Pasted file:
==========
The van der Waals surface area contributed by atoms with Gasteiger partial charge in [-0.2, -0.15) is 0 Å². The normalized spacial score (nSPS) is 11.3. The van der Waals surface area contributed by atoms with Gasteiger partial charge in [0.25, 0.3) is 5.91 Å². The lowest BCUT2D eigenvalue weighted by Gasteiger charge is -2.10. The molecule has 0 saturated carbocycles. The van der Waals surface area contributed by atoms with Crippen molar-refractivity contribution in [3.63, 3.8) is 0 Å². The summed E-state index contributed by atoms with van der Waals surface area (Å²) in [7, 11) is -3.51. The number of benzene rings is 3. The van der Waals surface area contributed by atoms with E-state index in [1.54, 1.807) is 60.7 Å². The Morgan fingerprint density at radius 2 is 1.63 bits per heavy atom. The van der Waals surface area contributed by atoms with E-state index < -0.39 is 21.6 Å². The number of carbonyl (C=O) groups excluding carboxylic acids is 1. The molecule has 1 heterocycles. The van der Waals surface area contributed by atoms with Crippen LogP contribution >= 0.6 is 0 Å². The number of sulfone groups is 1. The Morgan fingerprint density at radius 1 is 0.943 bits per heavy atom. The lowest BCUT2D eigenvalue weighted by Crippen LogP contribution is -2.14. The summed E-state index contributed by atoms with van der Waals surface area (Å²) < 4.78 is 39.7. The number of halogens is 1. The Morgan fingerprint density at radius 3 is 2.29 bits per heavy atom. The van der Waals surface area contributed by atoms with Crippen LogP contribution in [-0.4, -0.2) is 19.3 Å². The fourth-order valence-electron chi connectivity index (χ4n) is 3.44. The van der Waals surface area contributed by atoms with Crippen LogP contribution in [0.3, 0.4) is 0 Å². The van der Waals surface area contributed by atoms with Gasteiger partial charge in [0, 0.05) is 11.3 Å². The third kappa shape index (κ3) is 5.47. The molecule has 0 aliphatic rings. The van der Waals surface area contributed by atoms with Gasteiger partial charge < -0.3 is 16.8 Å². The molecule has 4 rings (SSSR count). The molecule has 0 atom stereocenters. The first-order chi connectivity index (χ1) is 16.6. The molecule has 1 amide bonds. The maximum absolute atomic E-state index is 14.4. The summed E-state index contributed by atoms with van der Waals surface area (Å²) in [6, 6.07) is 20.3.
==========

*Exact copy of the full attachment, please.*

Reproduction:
The van der Waals surface area contributed by atoms with Gasteiger partial charge in [-0.2, -0.15) is 0 Å². The normalized spacial score (nSPS) is 11.3. The van der Waals surface area contributed by atoms with Gasteiger partial charge in [0.25, 0.3) is 5.91 Å². The lowest BCUT2D eigenvalue weighted by Gasteiger charge is -2.10. The molecule has 0 saturated carbocycles. The van der Waals surface area contributed by atoms with Crippen molar-refractivity contribution in [3.63, 3.8) is 0 Å². The summed E-state index contributed by atoms with van der Waals surface area (Å²) in [7, 11) is -3.51. The number of benzene rings is 3. The van der Waals surface area contributed by atoms with E-state index in [1.54, 1.807) is 60.7 Å². The Morgan fingerprint density at radius 2 is 1.63 bits per heavy atom. The van der Waals surface area contributed by atoms with E-state index < -0.39 is 21.6 Å². The number of carbonyl (C=O) groups excluding carboxylic acids is 1. The molecule has 1 heterocycles. The van der Waals surface area contributed by atoms with Crippen LogP contribution >= 0.6 is 0 Å². The number of sulfone groups is 1. The Morgan fingerprint density at radius 1 is 0.943 bits per heavy atom. The lowest BCUT2D eigenvalue weighted by Crippen LogP contribution is -2.14. The summed E-state index contributed by atoms with van der Waals surface area (Å²) < 4.78 is 39.7. The number of halogens is 1. The Morgan fingerprint density at radius 3 is 2.29 bits per heavy atom. The van der Waals surface area contributed by atoms with Crippen LogP contribution in [-0.4, -0.2) is 19.3 Å². The fourth-order valence-electron chi connectivity index (χ4n) is 3.44. The van der Waals surface area contributed by atoms with Crippen LogP contribution in [0.3, 0.4) is 0 Å². The van der Waals surface area contributed by atoms with Gasteiger partial charge in [0, 0.05) is 11.3 Å². The third kappa shape index (κ3) is 5.47. The molecule has 0 aliphatic rings. The van der Waals surface area contributed by atoms with Gasteiger partial charge < -0.3 is 16.8 Å². The molecule has 4 rings (SSSR count). The molecule has 0 atom stereocenters. The first-order chi connectivity index (χ1) is 16.6. The molecule has 1 amide bonds. The maximum absolute atomic E-state index is 14.4. The summed E-state index contributed by atoms with van der Waals surface area (Å²) in [6, 6.07) is 20.3.